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|Pitching||Dusty: A Life in Music|
|Brief Description||A musical theatre production celebrating the songs of Dusty Springfield|
Independent theatre producer Josephine Buchan gives a brief pitch explaining why now's the time for a Dusty Springfield musical before Lucy Williamson performs "You Don't Have to Say You Love Me" accompanied by musical arranger Mike Moran on the piano.
In her pitch Josephine says they're capitalising at £1 million and she's offering the Dragons a quarter of the show for £250,000. However she also mentions a 60:40 split but ups this to a more favourable 80:20. Duncan is the first Dragon to speak, questioning Josephine's complex figures breakdown. Josephine explains that the Dragons will receive 80% of 25% of net profit which Duncan calls a "theatrical way of calculating a return."
Quizzed about where the rest of the money will come from Josephine tells the Dragons she hopes to secure half the budget from a production company in LA and must find the last quarter elsewhere. Deborah wants to know what risks are associated with investing in a theatrical production, specifically how much of the budget is spent before doors open and Josephine reveals that it totals half of the £1 million budget.
James wants to dig further into the numbers and Josephine explains that a budget can only be speculative at this stage. Pressed for answers the entrepreneur calculates that £228,000 could be made on a 1000 seater theatre but there would be £66,000 running costs and a 70:30 split with the theatre.
At the mention of another percentage split the Dragons are riled and Deborah laughs as Duncan questions whether the theatre will take a share of profits or turnover. Josephine explains that the theatre will take 30% of profits or an agreed fee depending on which is higher but Peter Jones is unimpressed. He wants to know what this agreed fee would be and when pressured for a figure, Josephine loses her confidence answering "I don't, I'm afraid, have that number off the top of my head."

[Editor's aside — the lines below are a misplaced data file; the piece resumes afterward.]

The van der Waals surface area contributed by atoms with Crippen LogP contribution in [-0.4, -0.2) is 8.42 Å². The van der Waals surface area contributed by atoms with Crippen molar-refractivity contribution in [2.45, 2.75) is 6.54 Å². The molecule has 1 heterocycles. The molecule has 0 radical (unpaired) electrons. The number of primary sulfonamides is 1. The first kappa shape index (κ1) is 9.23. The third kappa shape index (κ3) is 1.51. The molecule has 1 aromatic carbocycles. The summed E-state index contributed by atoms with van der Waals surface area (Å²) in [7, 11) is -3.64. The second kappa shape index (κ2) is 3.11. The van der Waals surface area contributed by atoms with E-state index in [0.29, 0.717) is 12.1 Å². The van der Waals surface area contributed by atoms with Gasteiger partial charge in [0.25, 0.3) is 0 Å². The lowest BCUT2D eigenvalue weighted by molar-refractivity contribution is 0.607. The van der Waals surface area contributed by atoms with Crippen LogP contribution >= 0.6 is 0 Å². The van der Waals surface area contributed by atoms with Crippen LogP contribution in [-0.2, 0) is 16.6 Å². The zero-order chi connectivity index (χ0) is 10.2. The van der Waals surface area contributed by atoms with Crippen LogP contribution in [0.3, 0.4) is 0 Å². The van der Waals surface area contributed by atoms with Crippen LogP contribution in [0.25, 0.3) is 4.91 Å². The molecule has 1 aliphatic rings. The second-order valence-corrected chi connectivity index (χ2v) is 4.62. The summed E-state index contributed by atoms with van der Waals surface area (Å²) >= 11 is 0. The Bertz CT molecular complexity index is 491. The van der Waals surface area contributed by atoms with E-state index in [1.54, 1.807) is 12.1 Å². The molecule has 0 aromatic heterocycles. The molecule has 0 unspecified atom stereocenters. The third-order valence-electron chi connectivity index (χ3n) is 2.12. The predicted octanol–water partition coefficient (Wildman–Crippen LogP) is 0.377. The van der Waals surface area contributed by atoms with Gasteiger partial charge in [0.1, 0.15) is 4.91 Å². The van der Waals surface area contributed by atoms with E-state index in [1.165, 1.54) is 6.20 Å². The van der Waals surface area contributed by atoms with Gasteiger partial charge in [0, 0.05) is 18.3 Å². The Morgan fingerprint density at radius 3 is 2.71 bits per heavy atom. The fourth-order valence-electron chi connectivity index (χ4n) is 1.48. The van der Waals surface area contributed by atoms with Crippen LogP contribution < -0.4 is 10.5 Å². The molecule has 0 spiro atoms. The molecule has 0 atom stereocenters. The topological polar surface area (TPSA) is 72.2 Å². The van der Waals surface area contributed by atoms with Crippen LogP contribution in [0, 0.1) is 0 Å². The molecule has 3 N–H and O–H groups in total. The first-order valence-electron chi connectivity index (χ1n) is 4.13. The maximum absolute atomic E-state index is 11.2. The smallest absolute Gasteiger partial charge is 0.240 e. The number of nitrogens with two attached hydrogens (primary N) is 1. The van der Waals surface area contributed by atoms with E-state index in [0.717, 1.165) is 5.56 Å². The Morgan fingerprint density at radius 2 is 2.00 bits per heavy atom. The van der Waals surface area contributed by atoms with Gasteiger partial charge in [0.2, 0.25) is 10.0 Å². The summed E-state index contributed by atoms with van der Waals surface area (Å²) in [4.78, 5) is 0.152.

Peter thinks Josephine needs more of a handle on her numbers and declares himself out, swiftly followed by James and Duncan. Deborah Meaden, who has past experience of the entertainment industry, chooses to persevere asking experienced musical arranger Mike Moran what else the project has to offer apart from the financials. Mike is confident that the show would revitalise Dusty's catalogue for 2009 and Deborah then invites Josephine's advocate, director Nickolas Grace, into the Den.
Nickolas' experience was a key selling point of the project in Josephine's pitch but when asked about his pedigree it is clear that his idea of "success" doesn't necessarily convert to financial gain. Potential investor Deborah struggles to see what return she could make on her £250,000 and declares herself out.
Theo is the last Dragon remaining and although he's a fan of Dusty's music he can't "get his head round" Josephine's pitch. Director Nickolas remarks that "sometimes you have to make an investment for pleasure" but Theo says he'd get more pleasure seeing a show than investing in one.
Last updated: 29 July 2009
Musical based on the life of 60s icon Dusty Springfield.
The multi-millionaire investors eager to invest in the Den.
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